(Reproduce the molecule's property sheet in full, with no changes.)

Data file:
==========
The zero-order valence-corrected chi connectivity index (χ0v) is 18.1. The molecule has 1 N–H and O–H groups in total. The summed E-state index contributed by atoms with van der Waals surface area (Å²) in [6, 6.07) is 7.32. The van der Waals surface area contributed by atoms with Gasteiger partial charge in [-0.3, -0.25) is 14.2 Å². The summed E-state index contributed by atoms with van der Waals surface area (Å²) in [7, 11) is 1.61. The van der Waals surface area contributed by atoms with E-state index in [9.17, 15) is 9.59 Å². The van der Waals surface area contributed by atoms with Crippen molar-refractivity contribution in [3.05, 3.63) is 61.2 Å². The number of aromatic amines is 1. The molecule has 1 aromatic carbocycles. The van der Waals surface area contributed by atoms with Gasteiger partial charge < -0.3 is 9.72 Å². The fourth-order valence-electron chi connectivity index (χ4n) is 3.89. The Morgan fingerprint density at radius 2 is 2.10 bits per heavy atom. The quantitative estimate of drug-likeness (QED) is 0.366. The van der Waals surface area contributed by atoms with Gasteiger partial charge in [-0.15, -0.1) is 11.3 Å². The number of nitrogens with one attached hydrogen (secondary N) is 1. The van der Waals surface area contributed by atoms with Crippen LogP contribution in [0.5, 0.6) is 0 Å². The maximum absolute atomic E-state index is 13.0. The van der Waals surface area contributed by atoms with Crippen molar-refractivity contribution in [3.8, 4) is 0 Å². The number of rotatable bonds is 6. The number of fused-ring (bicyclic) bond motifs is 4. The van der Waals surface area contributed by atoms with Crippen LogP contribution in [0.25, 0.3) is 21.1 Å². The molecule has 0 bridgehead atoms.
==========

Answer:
The zero-order valence-corrected chi connectivity index (χ0v) is 18.1. The molecule has 1 N–H and O–H groups in total. The summed E-state index contributed by atoms with van der Waals surface area (Å²) in [6, 6.07) is 7.32. The van der Waals surface area contributed by atoms with Gasteiger partial charge in [-0.3, -0.25) is 14.2 Å². The summed E-state index contributed by atoms with van der Waals surface area (Å²) in [7, 11) is 1.61. The van der Waals surface area contributed by atoms with E-state index in [9.17, 15) is 9.59 Å². The van der Waals surface area contributed by atoms with Crippen molar-refractivity contribution in [3.05, 3.63) is 61.2 Å². The number of aromatic amines is 1. The molecule has 1 aromatic carbocycles. The van der Waals surface area contributed by atoms with Gasteiger partial charge < -0.3 is 9.72 Å². The fourth-order valence-electron chi connectivity index (χ4n) is 3.89. The Morgan fingerprint density at radius 2 is 2.10 bits per heavy atom. The quantitative estimate of drug-likeness (QED) is 0.366. The van der Waals surface area contributed by atoms with Gasteiger partial charge in [-0.15, -0.1) is 11.3 Å². The number of nitrogens with one attached hydrogen (secondary N) is 1. The van der Waals surface area contributed by atoms with Crippen LogP contribution in [0.5, 0.6) is 0 Å². The maximum absolute atomic E-state index is 13.0. The van der Waals surface area contributed by atoms with Crippen molar-refractivity contribution in [3.8, 4) is 0 Å². The number of rotatable bonds is 6. The number of fused-ring (bicyclic) bond motifs is 4. The van der Waals surface area contributed by atoms with Crippen LogP contribution in [0.25, 0.3) is 21.1 Å². The molecule has 0 bridgehead atoms.